The semi-colonies and colonies outside Europe and North America were hit badly. This was largely through the channels of trade as the prices of primary commodities exported from these countries hit the dust. The shock of mass upheavals in Latin America on the heels of the 1929 crash paved the way for an era of authoritarian rule, established through passive revolutions (from above). Arguably the most significant of this phenomenon was in 1930 Brazil. Getuilo Vargas, “the father of the poor” emerged as president through a revolution schemed by the military’s top brass. Throughout the 1930s he ran programmes similar to Roosevelt’s new deals. His emergence was marked by the “entrance of new important groups into national politics” (Edwards 2007, p. 51). These included the nascent bourgeoisie, a technocratic bureaucracy and the working class. This, to a great extent, was the situation across the under-developed world. The period of the Great Depression marked the entry of the working class and with it the urban working class onto the stage of global history. In the Caribbean, a wave of strikes and protests hit hard at the underbelly of British colonialism. Asia was not spared while strikes and anti-tax revolts of women, peasants and urban poor confronted the colonial masters in West African countries such as Nigeria and Ghana. In the Middle East and North Africa, the Moslem Brotherhood arose as an expression of mass anger and resistance (Mitchell, 1969). This movement rooted in Islamist ideology flourished with the provision of welfare and solidarity for the urban poor (Lia, 1998).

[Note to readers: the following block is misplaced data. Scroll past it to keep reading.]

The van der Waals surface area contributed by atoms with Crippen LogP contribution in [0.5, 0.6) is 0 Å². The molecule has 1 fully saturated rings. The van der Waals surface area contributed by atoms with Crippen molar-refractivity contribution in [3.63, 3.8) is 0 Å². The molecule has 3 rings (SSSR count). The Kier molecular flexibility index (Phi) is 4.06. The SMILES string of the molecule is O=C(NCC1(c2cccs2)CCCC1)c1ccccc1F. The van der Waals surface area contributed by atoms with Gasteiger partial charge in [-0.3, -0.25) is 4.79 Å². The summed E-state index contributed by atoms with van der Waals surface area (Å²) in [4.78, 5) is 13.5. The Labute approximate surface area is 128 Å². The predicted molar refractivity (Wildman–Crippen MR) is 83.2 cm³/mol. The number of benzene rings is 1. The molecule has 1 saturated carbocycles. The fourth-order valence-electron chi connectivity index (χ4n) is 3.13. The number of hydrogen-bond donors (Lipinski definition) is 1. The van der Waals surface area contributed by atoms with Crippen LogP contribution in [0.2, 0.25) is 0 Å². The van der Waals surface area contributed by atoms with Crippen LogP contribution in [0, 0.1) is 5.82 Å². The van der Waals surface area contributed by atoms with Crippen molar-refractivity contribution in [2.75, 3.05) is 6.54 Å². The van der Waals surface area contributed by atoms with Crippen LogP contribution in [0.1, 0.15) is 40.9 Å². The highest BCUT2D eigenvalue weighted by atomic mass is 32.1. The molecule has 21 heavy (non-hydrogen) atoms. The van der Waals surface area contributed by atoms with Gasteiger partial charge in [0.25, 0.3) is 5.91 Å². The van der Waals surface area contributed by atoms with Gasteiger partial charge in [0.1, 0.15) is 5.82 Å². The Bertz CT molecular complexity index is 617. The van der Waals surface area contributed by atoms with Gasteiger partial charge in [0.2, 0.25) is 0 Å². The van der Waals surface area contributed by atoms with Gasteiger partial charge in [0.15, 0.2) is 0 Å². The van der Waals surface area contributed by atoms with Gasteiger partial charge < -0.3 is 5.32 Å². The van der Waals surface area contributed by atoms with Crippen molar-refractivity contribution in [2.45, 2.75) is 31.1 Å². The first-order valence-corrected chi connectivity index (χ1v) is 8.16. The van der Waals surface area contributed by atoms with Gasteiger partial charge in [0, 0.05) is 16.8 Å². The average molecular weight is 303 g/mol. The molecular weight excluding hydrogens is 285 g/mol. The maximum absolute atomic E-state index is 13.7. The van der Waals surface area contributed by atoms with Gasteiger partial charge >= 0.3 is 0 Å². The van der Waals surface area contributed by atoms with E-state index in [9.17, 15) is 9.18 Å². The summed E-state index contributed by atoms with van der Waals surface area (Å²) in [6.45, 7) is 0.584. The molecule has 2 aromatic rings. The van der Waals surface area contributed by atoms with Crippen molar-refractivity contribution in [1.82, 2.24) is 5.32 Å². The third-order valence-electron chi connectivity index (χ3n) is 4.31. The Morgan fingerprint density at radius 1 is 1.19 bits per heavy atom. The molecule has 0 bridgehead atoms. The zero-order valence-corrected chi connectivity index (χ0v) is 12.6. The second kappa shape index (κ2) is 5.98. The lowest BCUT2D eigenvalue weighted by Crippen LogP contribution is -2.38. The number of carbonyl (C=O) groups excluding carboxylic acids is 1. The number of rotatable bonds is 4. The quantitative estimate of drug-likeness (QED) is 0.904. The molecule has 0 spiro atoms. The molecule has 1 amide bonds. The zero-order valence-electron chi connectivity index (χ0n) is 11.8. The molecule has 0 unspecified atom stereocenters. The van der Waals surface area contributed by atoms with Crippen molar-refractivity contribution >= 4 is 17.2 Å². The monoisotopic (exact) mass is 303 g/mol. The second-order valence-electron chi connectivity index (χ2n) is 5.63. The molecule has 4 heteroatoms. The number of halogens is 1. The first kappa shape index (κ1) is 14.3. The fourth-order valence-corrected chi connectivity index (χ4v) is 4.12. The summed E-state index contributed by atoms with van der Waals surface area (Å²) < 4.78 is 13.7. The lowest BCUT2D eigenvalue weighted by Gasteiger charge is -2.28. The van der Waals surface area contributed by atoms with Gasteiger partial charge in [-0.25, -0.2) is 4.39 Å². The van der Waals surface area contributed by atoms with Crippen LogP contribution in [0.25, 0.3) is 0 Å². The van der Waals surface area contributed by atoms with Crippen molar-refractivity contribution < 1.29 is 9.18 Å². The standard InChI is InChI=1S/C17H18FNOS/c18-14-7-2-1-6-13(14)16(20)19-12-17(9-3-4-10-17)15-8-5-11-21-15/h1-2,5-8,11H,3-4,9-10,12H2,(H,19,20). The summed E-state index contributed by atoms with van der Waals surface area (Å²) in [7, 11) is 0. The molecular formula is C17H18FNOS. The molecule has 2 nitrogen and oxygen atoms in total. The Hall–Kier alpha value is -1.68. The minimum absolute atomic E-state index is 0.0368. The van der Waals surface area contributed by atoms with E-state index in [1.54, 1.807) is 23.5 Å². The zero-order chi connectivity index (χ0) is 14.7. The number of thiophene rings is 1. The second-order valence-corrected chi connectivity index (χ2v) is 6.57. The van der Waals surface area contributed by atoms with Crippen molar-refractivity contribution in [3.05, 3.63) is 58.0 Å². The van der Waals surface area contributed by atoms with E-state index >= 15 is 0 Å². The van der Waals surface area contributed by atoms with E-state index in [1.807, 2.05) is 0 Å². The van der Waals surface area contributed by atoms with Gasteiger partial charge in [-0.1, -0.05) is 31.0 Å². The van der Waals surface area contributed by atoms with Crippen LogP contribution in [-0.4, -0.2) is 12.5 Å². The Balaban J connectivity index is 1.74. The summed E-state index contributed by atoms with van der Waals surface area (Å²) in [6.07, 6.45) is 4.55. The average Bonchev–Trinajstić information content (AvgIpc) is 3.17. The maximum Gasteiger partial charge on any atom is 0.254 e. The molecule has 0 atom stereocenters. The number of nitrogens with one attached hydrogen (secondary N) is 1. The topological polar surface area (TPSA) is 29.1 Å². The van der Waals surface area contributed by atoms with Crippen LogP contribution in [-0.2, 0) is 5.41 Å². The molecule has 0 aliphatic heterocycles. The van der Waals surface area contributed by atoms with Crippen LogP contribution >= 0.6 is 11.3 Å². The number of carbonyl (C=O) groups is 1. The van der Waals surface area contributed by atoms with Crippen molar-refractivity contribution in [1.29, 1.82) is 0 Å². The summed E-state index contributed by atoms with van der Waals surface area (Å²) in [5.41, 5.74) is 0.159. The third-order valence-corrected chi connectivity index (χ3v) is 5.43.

The Soviet Union was immune from the worst pangs of that long depression. After the 1917 revolution, it had battled with foreign intervention and civil war that had left the country in a terrible state. Foreign trade which was a major channel of the crisis’ transformation had reduced to the barest minimum. Besides, at this point in time, socialism had become a strong modernizationist ideology guiding such policies as the five year plan, massive electrification and industrialization drive, etc, in short, state capitalism was being built “in one country”. This, equally, was pursued with the most totalitarian of authoritarian rule which utilised the stratagems of purges, deportation and sundry means.
Beyond 1968; three decades of the neoliberal locusts